A Defense of Single-Issue Voting

by Steve Ray on September 25, 2020


A Defense of Single-Issue Voting

Howard Kainz: Without a firm insistence on the right to life, all civil rights are in jeopardy.

Catholics in the United States have traditionally been associated with the Democratic Party. In the 19th and 20th centuries, when so many Catholics were from working-class, immigrant families, often subjected to prejudice (and easily inspired by the social-justice encyclicals of popes Leo XIII, Pius XI, John XXIII, Paul VI and John Paul II), Catholics mostly gravitated to the party that seemed to embody commitment to equality, concern for immigrants and the underprivileged, and against profiteering by bosses and landlords and the capitalist elite.

8db121b8-db82-4145-9a95-172a39180f46Those of us who are pro-life, and bring up the subject of politics to fellow Catholics, will often hear the counter-claim that they are for “social justice” – as if these were two opposed ideologies.

And they harbor the stereotype of Republicans as people who show no concern for the poor and disadvantaged, and continually oppose progressive implementation of civil rights. That conservatives give more to charity, for example, is dismissed with a wave of the hand, as if contributions to churches and missionary work, etc., can’t compare with the “charity” of government ruled by Democrats.

          Screen Shot 2020-09-23 at 8.05.20 AM  The strangest misrepresentation of Republicans has to do with civil rights. Historically, every civil rights advance up to the 1964 Civil Rights Act was engineered by Republicans – the 13th, 14th, and 15th Amendments to the Constitution, the Civil Rights Act of 1866, the Reconstruction Act of 1867, anti-lynching bills, anti-poll-tax bills, desegregation of public schools, final implementation of President Truman’s desegregation of the military, and the establishment of the 1958 Civil Rights Commission. In 1967, President Nixon’s “Philadelphia Plan” applied “affirmative action” to the building trades. And thereafter, it expanded to other economic sectors in which there had been a pattern of discrimination.

How, then, did the stereotype of Republicans as pin-striped, cigar-smoking, elite power-brokers, indifferent to civil rights, get established in the minds of so many, including Catholics? The fact that the Republican Party has offered multi-millionaires or billionaires as candidates for the presidency in the last three elections has not been helpful to the image.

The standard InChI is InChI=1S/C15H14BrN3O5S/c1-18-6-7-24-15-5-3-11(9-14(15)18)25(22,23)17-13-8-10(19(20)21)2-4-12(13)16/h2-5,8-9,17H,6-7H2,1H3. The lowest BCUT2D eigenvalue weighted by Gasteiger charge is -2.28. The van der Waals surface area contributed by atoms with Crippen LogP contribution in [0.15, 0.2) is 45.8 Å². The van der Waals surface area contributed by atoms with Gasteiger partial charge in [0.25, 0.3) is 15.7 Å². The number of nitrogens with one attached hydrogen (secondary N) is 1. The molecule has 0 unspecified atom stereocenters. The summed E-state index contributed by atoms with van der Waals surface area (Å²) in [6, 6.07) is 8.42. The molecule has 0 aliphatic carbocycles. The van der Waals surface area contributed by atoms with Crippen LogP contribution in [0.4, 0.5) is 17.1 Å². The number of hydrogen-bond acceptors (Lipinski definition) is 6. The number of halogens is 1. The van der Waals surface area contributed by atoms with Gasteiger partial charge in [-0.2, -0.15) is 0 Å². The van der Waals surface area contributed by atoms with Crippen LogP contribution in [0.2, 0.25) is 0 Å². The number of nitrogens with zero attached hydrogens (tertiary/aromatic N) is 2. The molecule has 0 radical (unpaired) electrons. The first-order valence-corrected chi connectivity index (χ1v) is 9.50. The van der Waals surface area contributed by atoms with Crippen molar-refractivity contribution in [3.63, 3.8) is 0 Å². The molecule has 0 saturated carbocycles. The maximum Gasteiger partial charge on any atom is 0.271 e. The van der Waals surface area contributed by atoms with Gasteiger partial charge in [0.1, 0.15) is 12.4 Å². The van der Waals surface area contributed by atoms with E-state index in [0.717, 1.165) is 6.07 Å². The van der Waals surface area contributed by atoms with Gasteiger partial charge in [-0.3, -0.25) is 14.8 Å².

Click here to read the rest of Professor Kainz’ column . . .


1) Bishop Donald J. Hying writes:  How to vote according to our Catholic faith

2) Survey finds correlation between Catholic Mass attendance, political views

3) Excellent summary below by Bishop Thomas Paprocki of Springfield Illinois

{ 2 comments… read them below or add one }

Tom Govern September 25, 2020 at 9:15 PM

I might be missing something, but to me, the murder of millions of innocents far outpaces any other evil in my lifetime. Those that support abortion are morally corrupt. Nothing that they do to help others in need, or with life issues, can make it up. It is like saying that Nazis who killed Jews were OK because they loved their families. Sometimes a single issue is so big that all other issues do not equal it. I believe that the divisiveness in our country has its roots in Roe vs Wade. There is no middle ground on the question of abortion, and their should not be.

STEVE RAY HERE: could not have said it better Tom! Thanks as always for your excellent input!

Pat Hamilton September 29, 2020 at 11:43 AM

I also find it most curious that the Catholic Church devotes ONE month to pro life issues. We do not even hear prayers for the unborn and against assisted suicide in the weekend Mass prayers of the faithful in a consistent basis. Why do we not hear those prayers at EVERY Mass? And why is it that a Catholic woman convert has founded an organization that speaks more powerfully and more frequently against abortion and for all life than all our priests and bishops (Lila Rose/Live Action)? Is it any wonder that the richest, most powerful country in the world does not have its own sons entering the priesthood, but must import our priest from Nigeria, India and other countries? We pray for vocations at almost every Mass, but what is there to inspire the faithful? And finally, why did I not see any Catholic clergy at the Return/Prayer March this past weekend? (Please let me know if I just missed it!)

STEVE RAY HERE: Oh, you didn’t miss anything. You are right on point. A lot of Catholics are asking the same questions. I love the Catholic Church but there has never been a golden age and this sure is not one either. Too many bishops and priests today are more politicians than pastors.

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